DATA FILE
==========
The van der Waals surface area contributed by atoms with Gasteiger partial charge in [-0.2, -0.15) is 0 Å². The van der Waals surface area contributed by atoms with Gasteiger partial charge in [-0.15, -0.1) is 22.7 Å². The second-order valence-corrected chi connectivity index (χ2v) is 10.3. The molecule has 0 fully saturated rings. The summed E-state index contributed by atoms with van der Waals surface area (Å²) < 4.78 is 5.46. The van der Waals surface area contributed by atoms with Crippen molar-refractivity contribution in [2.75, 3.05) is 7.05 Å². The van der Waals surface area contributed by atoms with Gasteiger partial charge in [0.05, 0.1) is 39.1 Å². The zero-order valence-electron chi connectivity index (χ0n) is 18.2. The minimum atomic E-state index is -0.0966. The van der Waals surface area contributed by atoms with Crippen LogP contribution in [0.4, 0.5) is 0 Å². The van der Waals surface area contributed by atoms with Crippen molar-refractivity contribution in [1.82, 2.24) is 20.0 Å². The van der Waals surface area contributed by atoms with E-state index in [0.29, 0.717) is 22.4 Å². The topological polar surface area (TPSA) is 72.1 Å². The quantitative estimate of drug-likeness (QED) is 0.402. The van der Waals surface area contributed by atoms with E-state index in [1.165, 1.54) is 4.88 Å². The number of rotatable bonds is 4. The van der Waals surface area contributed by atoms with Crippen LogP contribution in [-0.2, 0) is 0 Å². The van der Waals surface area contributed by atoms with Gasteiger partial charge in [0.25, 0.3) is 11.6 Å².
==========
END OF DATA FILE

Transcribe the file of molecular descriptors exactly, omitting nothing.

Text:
The van der Waals surface area contributed by atoms with Gasteiger partial charge in [-0.2, -0.15) is 0 Å². The van der Waals surface area contributed by atoms with Gasteiger partial charge in [-0.15, -0.1) is 22.7 Å². The second-order valence-corrected chi connectivity index (χ2v) is 10.3. The molecule has 0 fully saturated rings. The summed E-state index contributed by atoms with van der Waals surface area (Å²) < 4.78 is 5.46. The van der Waals surface area contributed by atoms with Crippen molar-refractivity contribution in [2.75, 3.05) is 7.05 Å². The van der Waals surface area contributed by atoms with Gasteiger partial charge in [0.05, 0.1) is 39.1 Å². The zero-order valence-electron chi connectivity index (χ0n) is 18.2. The minimum atomic E-state index is -0.0966. The van der Waals surface area contributed by atoms with Crippen LogP contribution in [0.4, 0.5) is 0 Å². The van der Waals surface area contributed by atoms with Crippen molar-refractivity contribution in [1.82, 2.24) is 20.0 Å². The van der Waals surface area contributed by atoms with E-state index in [0.29, 0.717) is 22.4 Å². The topological polar surface area (TPSA) is 72.1 Å². The quantitative estimate of drug-likeness (QED) is 0.402. The van der Waals surface area contributed by atoms with E-state index in [1.165, 1.54) is 4.88 Å². The number of rotatable bonds is 4. The van der Waals surface area contributed by atoms with Crippen LogP contribution in [-0.2, 0) is 0 Å². The van der Waals surface area contributed by atoms with Gasteiger partial charge in [0.25, 0.3) is 11.6 Å².